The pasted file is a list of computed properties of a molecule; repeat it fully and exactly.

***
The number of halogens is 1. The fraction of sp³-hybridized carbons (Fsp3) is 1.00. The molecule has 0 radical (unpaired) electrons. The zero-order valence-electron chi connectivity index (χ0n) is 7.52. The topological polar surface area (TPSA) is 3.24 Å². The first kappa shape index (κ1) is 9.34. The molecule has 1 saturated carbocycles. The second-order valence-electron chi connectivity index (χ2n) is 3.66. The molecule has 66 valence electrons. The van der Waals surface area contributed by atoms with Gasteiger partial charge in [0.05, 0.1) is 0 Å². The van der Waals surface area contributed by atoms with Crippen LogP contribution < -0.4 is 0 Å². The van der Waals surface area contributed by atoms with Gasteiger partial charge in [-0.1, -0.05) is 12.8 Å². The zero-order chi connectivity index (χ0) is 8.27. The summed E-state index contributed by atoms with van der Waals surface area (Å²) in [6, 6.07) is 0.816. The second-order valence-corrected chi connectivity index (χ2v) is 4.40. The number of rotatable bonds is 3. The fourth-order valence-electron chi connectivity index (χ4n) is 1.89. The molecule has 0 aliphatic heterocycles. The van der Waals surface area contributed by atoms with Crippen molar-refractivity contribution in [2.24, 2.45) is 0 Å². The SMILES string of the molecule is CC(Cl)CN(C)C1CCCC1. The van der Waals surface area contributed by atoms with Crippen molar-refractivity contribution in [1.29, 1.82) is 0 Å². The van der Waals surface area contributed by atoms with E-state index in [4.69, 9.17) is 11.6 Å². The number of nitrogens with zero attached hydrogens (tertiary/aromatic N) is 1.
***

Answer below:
The number of halogens is 1. The fraction of sp³-hybridized carbons (Fsp3) is 1.00. The molecule has 0 radical (unpaired) electrons. The zero-order valence-electron chi connectivity index (χ0n) is 7.52. The topological polar surface area (TPSA) is 3.24 Å². The first kappa shape index (κ1) is 9.34. The molecule has 1 saturated carbocycles. The second-order valence-electron chi connectivity index (χ2n) is 3.66. The molecule has 66 valence electrons. The van der Waals surface area contributed by atoms with Gasteiger partial charge in [0.05, 0.1) is 0 Å². The van der Waals surface area contributed by atoms with Crippen LogP contribution < -0.4 is 0 Å². The van der Waals surface area contributed by atoms with Gasteiger partial charge in [-0.1, -0.05) is 12.8 Å². The zero-order chi connectivity index (χ0) is 8.27. The summed E-state index contributed by atoms with van der Waals surface area (Å²) in [6, 6.07) is 0.816. The second-order valence-corrected chi connectivity index (χ2v) is 4.40. The number of rotatable bonds is 3. The fourth-order valence-electron chi connectivity index (χ4n) is 1.89. The molecule has 0 aliphatic heterocycles. The van der Waals surface area contributed by atoms with Crippen molar-refractivity contribution in [2.24, 2.45) is 0 Å². The SMILES string of the molecule is CC(Cl)CN(C)C1CCCC1. The van der Waals surface area contributed by atoms with Crippen molar-refractivity contribution in [1.29, 1.82) is 0 Å². The van der Waals surface area contributed by atoms with E-state index in [4.69, 9.17) is 11.6 Å². The number of nitrogens with zero attached hydrogens (tertiary/aromatic N) is 1.